Leclaire Courts Res. Mgmt. v. Chicago Housing Auth., 96 C 4214.

CourtUnited States District Courts. 7th Circuit. United States District Court (Northern District of Illinois)
Citation945 F.Supp. 1107
Docket NumberNo. 96 C 4214.,96 C 4214.
Decision Date28 October 1996
945 F.Supp. 1107
No. 96 C 4214.
United States District Court, N.D. Illinois, Eastern Division.
October 28, 1996.

Page 1108

Robert Ronald Tepper, Chicago, IL, for Leclaire Courts Resident Management Corporation.

Timothy Fair, Chicago Transit Authority, Chicago, IL, for Chicago Housing Authority.


NORDBERG, District Judge.

Leclaire Courts Resident Management Corporation ("RMC") brings this suit complaining that the Chicago Housing Authority ("CHA") terminated its contract with RMC to manage the Leclaire Courts Housing Development ("Leclaire Courts") in violation of 42 U.S.C. § 1437r and 42 U.S.C. § 1983. Before the court is CHA's Motion to Dismiss for lack of subject matter jurisdiction and for failure to state a claim.


RMC is an Illinois non-profit corporation. Complaint ¶ 2. From 1987 until the events described herein, RMC provided management services for the LeClaire Courts pursuant to a series of contracts it entered with the CHA, the owner of LeClaire Courts. ¶ 5.

The parties entered into the contract at issue, the Management Agreement ("Agreement"), on March 5, 1996. Under the Agreement, CHA is responsible for providing funds to RMC and RMC is responsible for providing day-to-day management of LeClaire Courts. The Agreement "start[s] on September 1, 1995 ... and shall continue through August 31, 1998, unless terminated pursuant to Sections 7.03 or 7.04 hereof." Agreement § 2.01. Article 7 provided for termination of the Agreement. Under § 7.03, CHA could terminate the Agreement upon twenty-four hour notice if "... in the sole discretion of the CHA, it determines that Development conditions and/or RMC actions or omissions constitute a threat to the health, safety, or welfare of Residents, neighboring residents or CHA employees." Pl. Exh. A ¶ 7.3(C).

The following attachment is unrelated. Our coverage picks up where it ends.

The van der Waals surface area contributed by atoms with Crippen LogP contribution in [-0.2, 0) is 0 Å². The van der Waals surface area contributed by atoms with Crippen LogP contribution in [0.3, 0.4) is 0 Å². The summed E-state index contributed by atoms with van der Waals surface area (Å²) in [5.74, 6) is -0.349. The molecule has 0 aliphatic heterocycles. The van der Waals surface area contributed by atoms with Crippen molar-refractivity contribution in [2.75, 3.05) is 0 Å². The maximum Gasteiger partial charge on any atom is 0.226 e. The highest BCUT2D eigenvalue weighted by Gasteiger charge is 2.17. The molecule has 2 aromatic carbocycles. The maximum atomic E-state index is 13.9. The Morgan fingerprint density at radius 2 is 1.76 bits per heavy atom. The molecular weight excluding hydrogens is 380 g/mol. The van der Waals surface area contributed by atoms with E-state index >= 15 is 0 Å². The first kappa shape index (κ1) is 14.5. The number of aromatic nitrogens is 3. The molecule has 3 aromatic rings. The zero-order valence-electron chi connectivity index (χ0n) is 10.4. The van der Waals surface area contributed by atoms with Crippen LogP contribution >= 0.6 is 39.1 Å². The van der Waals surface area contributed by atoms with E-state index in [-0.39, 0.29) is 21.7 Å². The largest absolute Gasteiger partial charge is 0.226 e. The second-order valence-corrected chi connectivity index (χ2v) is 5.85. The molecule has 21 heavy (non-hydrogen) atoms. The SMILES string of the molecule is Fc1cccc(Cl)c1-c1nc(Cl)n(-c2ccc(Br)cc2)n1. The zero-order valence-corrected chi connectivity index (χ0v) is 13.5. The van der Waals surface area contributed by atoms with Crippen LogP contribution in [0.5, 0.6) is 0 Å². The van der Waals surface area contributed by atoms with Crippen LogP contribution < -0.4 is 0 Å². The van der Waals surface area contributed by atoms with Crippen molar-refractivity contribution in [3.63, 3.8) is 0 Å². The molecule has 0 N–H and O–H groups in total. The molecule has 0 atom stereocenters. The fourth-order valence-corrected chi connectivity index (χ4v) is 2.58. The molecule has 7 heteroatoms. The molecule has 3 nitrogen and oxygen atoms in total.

In January 1995, RMC hired its first executive director. ¶ 9. After a number of disputes between the executive director and RMC's board, the executive director was discharged in the Spring on 1996. ¶ 9. Before the executive director's discharge, directors of RMC notified CHA of their belief that the executive director was acting improperly. ¶ 10. CHA's Inspector General conducted an investigation, finding certain improprieties generally relating to matters during the tenure of the former executive director. ¶ 10.

On or about June 13, 1996, CHA's executive director requested the resignations of RMC's entire Board of Directors. ¶ 11. After being threatened with criminal prosecution, all but one of the directors purported to resign on June 28, 1996. ¶ 13. On July 8, 1996, the one remaining director reappointed each of the former directors to the Board. ¶ 14.

At some time before the afternoon of July 10, 1996, CHA assumed management responsibilities of LeClaire Court. ¶ 15. The afternoon of July 10, CHA notified RMC that effective immediately it was terminating the Agreement pursuant to § 7.03, ¶ C of the Agreement. Tracking the language of § 7.03. the notice specified that the CHA "has determined that the [RMC] actions and/or omissions constitute a threat to the health, safety, and/or welfare of Residents and/or CHA employees ..." ¶ 18, Pl.Exh. D.

RMC brought this action seeking a declaratory judgment, alleging CHA did not perform the contract in good faith. ¶ 23. RMC alleges federal question jurisdiction for this action pursuant to 28 U.S.C. § 1331 and 28 U.S.C. § 1343, alleging that CHA's acts were an actionable violation of 42 U.S.C. § 1437r and 42 U.S.C. § 1983.

In this Motion to Dismiss pursuant to Rules 12(b)(1) and 12(b)(6) of the Federal Civil Rules of Procedure, CHA contends that the Court lacks jurisdiction to hear this case and that RMC fails to state a claim because (1) § 1437r does not imply a private right of action, (2) even if it did, this case does not